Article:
Warts and All: Octopus' Skin Bumps Divide Species

Warts and All: Octopus’ Skin Bumps Divide Species

Two species of highly similar deep-sea octopuses are hard to tell apart — unless you look closely at their “warts,” a new study finds.

Octopuses in the Graneledone genus are pink and pebbly, with trademark bumps on the skin of their mantles — the bulbous body part resembling a head. Taxonomists have traditionally used the number of warts to differentiate between the species Graneledone pacifica, which lives in the Pacific Ocean, and Graneledone verrucosa, an inhabitant of the Atlantic Ocean. But with limited access to specimens, these warty distinctions didn’t always hold up across larger numbers of octopuses, the study authors wrote.

This new investigation, in which scientists analyzed 72 octopuses, is the first to comprehensively examine dozens of G. pacifica and G. verrucosa specimens to determine what about these warts really distinguishes the two octopus species — and the scientists conducted their analysis one wart at a time.

Warts and All: Octopus' Skin Bumps Divide Species

Physical features that are unique to a certain animal species can take many forms: the size, shape and number of teeth, distinctive colors or patterns in fur, scales or feathers, the color of an iris, the shape of a thorax or the sweep of a fin, to name just a few. Biologists also listen for vocalizations that no other animal produces, and peer at animals’ DNA to tell species apart.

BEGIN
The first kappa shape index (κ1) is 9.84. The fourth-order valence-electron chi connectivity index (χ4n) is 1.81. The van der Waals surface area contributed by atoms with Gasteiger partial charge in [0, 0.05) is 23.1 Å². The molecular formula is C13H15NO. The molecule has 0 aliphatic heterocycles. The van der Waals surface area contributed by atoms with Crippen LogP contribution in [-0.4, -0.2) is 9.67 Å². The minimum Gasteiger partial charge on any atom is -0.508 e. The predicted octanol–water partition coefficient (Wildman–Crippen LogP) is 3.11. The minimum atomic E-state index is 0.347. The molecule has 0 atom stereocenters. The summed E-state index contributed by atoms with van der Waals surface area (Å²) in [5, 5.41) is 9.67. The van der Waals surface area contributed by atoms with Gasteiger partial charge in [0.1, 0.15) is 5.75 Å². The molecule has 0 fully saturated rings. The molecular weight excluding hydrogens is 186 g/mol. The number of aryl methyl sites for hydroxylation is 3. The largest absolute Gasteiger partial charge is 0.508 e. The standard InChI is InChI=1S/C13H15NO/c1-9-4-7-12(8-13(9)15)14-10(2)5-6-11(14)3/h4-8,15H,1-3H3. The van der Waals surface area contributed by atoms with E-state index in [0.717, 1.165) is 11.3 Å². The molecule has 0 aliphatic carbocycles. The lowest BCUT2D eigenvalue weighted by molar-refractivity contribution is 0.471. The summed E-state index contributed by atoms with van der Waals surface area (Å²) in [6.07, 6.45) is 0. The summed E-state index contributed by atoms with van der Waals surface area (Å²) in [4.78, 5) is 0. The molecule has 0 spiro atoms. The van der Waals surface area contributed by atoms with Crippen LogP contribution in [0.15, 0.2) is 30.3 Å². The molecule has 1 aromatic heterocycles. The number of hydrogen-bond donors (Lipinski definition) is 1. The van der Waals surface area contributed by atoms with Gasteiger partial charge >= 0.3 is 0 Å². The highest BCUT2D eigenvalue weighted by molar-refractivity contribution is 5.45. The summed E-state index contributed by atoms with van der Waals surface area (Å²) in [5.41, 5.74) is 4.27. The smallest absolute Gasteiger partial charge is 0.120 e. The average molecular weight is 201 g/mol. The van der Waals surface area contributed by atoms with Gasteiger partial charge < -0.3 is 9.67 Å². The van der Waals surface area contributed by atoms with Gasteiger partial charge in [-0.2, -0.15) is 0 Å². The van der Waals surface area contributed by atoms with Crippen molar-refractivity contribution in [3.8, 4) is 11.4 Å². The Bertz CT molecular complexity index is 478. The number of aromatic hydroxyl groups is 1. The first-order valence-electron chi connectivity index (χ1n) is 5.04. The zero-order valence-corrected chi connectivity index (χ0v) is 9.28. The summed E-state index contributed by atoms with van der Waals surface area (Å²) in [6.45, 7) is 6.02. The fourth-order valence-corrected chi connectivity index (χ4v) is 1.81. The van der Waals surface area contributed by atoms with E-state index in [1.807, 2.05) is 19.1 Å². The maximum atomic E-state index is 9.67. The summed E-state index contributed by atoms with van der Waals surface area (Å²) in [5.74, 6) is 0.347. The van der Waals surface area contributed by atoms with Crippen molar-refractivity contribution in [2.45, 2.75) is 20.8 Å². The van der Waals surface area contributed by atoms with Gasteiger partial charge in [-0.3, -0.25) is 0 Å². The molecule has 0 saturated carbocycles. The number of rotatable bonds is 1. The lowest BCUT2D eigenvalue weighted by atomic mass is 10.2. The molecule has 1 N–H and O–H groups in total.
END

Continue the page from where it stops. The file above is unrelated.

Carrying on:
But deep-sea octopus species can be particularly tricky to distinguish, the study’s lead author Janet Voight, an associate curator of invertebrates at The Field Museum of Natural History (FMNH) in Chicago, told Live Science.

As with any deep-sea creature, observing and collecting octopuses is challenging, so there are simply fewer individual animals to study and compare, Voight said. Specimens in museum collections — and most of the octopuses in the study were FMNH specimens — can be centuries old, or might have been collected and preserved before DNA analysis was feasible, making it impossible to extract genetic material from their tissues, she said.

“In deep-sea invertebrates, you don’t have song, or color, or behavior. You have a specimen preserved for — in some cases — decades,” Voight said.

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